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Comment: Re:what's the point? it can't work (Score 1) 101

by Smidge204 (#49130645) Attached to: Amazon Files Patent For Mobile 3D Printing Delivery Trucks

how fast is 3D printing?

How fast is traditional manufacturing? Sure, once you get your tooling set up and dedicate an entire warehouse to production and assembly, you can crank out ten thousand widgets a day... but it takes months and lots of money to get to that level of production.

Meanwhile, if a part can be 3D printed, you press a button and the next morning you have it in your hand. Client/customer needs some customization? No problem, a day or so of computer time and press the button...

can you 3D print in a moving truck?

Probably. Depends on the printing method. It's not completely certain it would be necessary to print on the go to make this work, though.

is a 3D print product pretty? flexible? neon colors, black, and white are what you have, assuming you are not slinging molten metal or concrete, the other two mediums in use. not flexible.

Full color printers have been available since before most people knew 3D printing was even a thing. Flexible? Could be, with the right materials. Just about anything you can reduce to a fine powder could conceivably be used.

The relatively cheap filament-based machines that are all the rage now are far from the pinnacle of additive manufacturing. 3D printing is 30+ years old at this point. ...All that said, though, I think Amazon's idea is kinda dumb. It's amazing what some people would rather have than money, though.
=Smidge=

Comment: Re:Sounds good (Score 1) 590

by Smidge204 (#49130117) Attached to: Republicans Back Down, FCC To Enforce Net Neutrality Rules

regulations prevent innovation directly

How?

And what regulations were relaxed that were holding the telephone industry back, again?

When regulated as a public utility, the company is to some extent protected from competition

The "regulation" means they can't gouge their customers. Also, there is actual, historical precedent that runs counter to your claim.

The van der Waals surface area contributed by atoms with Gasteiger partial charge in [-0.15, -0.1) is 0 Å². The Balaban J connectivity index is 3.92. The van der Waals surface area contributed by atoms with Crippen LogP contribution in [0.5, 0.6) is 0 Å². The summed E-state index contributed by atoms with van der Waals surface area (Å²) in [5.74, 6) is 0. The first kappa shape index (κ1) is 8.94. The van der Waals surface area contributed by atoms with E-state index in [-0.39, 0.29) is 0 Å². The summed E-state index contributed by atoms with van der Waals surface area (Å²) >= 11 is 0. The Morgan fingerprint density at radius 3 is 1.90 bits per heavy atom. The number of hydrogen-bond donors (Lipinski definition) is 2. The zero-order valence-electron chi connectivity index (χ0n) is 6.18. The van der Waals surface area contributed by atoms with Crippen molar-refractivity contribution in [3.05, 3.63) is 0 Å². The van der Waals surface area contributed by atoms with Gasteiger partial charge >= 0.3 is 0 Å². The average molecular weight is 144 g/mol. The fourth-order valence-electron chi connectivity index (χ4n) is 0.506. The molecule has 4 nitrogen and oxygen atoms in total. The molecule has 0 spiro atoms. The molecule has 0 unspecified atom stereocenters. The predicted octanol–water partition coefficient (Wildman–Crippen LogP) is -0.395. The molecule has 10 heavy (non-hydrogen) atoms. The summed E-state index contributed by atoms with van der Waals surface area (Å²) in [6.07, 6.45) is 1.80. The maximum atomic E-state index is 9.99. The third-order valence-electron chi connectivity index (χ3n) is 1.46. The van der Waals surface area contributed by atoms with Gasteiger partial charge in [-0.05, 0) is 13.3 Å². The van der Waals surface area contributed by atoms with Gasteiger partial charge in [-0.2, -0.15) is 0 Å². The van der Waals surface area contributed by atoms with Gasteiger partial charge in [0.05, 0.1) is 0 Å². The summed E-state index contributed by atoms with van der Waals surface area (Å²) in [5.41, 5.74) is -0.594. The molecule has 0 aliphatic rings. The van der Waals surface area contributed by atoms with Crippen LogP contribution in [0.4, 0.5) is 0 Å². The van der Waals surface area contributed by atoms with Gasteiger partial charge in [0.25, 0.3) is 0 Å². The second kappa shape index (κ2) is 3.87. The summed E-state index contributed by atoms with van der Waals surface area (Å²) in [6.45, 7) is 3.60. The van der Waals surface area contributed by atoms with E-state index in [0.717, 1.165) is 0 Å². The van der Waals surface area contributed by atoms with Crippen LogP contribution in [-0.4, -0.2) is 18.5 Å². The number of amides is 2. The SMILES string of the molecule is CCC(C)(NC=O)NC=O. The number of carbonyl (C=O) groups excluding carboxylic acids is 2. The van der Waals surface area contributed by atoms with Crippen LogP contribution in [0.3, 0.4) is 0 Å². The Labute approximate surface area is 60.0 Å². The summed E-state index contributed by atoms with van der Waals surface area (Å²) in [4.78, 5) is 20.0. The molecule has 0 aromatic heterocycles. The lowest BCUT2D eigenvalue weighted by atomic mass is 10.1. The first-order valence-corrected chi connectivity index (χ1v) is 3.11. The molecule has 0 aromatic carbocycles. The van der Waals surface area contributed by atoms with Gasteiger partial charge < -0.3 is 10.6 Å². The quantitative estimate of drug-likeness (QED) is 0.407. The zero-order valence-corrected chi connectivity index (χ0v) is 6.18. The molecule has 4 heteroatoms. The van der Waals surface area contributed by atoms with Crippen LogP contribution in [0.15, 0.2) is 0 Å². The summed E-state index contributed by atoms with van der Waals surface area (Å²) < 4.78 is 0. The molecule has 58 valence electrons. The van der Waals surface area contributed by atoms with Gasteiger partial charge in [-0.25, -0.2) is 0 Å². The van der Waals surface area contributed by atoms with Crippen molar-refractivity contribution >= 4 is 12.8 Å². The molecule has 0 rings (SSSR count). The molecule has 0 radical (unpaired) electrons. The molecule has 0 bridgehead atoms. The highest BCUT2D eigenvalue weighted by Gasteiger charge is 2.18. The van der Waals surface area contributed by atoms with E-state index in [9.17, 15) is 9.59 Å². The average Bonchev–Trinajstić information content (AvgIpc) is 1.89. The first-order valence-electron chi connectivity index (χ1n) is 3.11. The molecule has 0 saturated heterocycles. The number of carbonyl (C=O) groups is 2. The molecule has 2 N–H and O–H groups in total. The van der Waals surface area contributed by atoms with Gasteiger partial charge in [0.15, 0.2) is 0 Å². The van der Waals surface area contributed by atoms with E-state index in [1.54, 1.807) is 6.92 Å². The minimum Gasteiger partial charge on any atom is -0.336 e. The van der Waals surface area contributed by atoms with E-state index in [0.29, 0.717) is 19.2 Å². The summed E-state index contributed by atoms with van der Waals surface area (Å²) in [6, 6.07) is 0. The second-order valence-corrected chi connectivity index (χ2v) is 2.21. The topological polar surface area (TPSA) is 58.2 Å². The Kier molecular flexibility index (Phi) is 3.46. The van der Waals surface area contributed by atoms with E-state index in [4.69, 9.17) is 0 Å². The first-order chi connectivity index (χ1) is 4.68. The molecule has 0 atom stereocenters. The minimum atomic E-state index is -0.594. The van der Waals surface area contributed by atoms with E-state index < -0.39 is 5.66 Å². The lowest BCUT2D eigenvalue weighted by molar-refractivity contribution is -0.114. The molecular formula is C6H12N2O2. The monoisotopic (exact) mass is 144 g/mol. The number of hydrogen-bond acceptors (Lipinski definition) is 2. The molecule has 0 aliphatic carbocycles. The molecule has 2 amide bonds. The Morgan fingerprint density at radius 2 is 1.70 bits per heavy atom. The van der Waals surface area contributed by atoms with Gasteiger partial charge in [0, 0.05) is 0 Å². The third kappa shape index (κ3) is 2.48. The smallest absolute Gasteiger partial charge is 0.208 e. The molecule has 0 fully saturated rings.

ISPs are, in many areas, a monopoly or duopoly at best. There is zero competition, and as a result we get the worst service-for-the-buck on the planet. Why is it that ISPs in other countries, which are regulated, are able to provide better service than currently unregulated US companies?
=Smidge=

Comment: Re:Sounds good (Score 1) 590

by Smidge204 (#49128933) Attached to: Republicans Back Down, FCC To Enforce Net Neutrality Rules

Cite these deregulations, please.

It's not coincidence that prices started to fall and service improve shortly after the industry monopoly was dismantled. This has always been the result since the trust-busting in the early 20th century and there is sound reasoning behind why it works: Competing companies will lower prices and improve services in an effort to make them more attractive to potential customers compared to their rivals. Monopolies have no incentive to keep prices low or to really innovate new and better services or products.

You, on the other hand, will have to cite what regulations could possibly have been preventing Ma Bell from providing better service when it was clearly possible to do so all along.
=Smidge=

Comment: Re:Sounds good (Score 1) 590

by Smidge204 (#49127897) Attached to: Republicans Back Down, FCC To Enforce Net Neutrality Rules

That's what happened to telephone service in the 1980s. There was something of a golden age where everyone and their dog was offering cutthroat long-distance telephone service. Prices fell and service improved.

Power utilities are another example. Chances are, you are under no obligation to buy electricity specifically from your utility - some areas allow you to buy your electricity from third parties, and your utility just acts as a middleman and collects a connection fee to maintain the wires, which they do anyway.

Natural gas is the same way, though you might need to be a major consumer to get that kind of deal.

Now imagine if the internet follows that path: The company that owns and maintains the last-mile infrastructure need not be the same company that actually provides the connection to the main networks.
=Smidge=

Comment: Re:energy balance doesn't work out (Score 1) 68

by Smidge204 (#49057423) Attached to: Converting Sunlight Into Liquid Fuel With a Bionic Leaf

first, diesel is maybe 10-15% more energy rich than gasoline.

Mea culpa - I got KWH confused with BTUs since I'm more used to using BTUs for diesel equivalents. Yes, it's about 15% more.

The actual amount of energy was however many billion gallons per year, the space requried was however many square kilometers. isn't that exactly was I said?